Gary P. Halada is an Associate Professor in Materials Science and Engineering at Stony Brook University in New York. There he directs an interdisciplinary undergraduate degree program in Engineering Science as well as a unique undergraduate program in Nanotechnology Studies developed with NSF support (www.stonybrook.edu/nanotech). His research interests for the past twenty five years include nanostructures for engineering applications, including renewable energy, and the nature of environment-material interactions, including corrosion, remediation of soil and groundwater, and the fate and transport of nuclear contamination. This work has led to more than 100 publications in journals, peer-reviewed proceedings and book chapters, as well as pending patents in new environmentally-benign and inexpensive methods for formation of catalytic nanoparticles and functionalized biomaterials. He is also leading a committee on digital and additive manufacturing for the SUNY Network of Excellence in Materials and Advanced Manufacturing, and represents SUNY on a committee on additive manufacturing for the New York State Energy Research and Development Authority. Halada also helps coordinate efforts of the Long Island Alternative Energy Consortium, a collaborative effort among seven campuses (Stony Brook University, New York Institute of Technology, Farmingdale State College, SUNY Old Westbury, SUNY Maritime, and Suffolk County and Nassau Community Colleges) as well as government and private entities, to develop multi-disciplinary, multi-institution undergraduate and experiential education programs for the emerging and rapidly evolving industries of renewable and alternative energies. He is a recipient of the 2012 SUNY Chancellor’s Award for Excellence in Teaching.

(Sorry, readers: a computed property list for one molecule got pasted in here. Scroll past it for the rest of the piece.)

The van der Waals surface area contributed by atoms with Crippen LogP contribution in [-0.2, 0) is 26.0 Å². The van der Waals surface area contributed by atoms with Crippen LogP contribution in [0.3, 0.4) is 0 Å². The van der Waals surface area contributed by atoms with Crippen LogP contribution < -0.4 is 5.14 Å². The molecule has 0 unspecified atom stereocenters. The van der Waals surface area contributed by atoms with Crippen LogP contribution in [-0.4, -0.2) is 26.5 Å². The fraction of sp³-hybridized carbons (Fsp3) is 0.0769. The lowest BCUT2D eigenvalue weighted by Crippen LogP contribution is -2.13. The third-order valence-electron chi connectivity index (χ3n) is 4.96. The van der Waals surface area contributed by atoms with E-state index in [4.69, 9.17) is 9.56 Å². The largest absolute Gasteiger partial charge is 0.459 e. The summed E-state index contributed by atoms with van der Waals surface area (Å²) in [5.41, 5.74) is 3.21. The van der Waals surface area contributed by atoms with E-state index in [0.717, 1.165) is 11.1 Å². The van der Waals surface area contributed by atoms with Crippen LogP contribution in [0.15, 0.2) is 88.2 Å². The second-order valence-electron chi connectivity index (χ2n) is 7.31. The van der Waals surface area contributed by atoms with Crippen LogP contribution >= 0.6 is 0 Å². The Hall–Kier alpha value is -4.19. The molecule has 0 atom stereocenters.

Gary Halada also has a long-term association with science fiction fandom, as he was one of the founders of I-CON, was a coordinator or guest at more than 25 I-CONs over the years, had been president and head librarian of the Science Fiction Forum for three years during his undergraduate years at Stony Brook, and was one of the founders of “Destinies, the Voice of Science Fiction” on WUSB. He continues to explore the uses of reading and writing science fiction as a method for teaching students about the potential risks and ethical concerns of emerging technologies.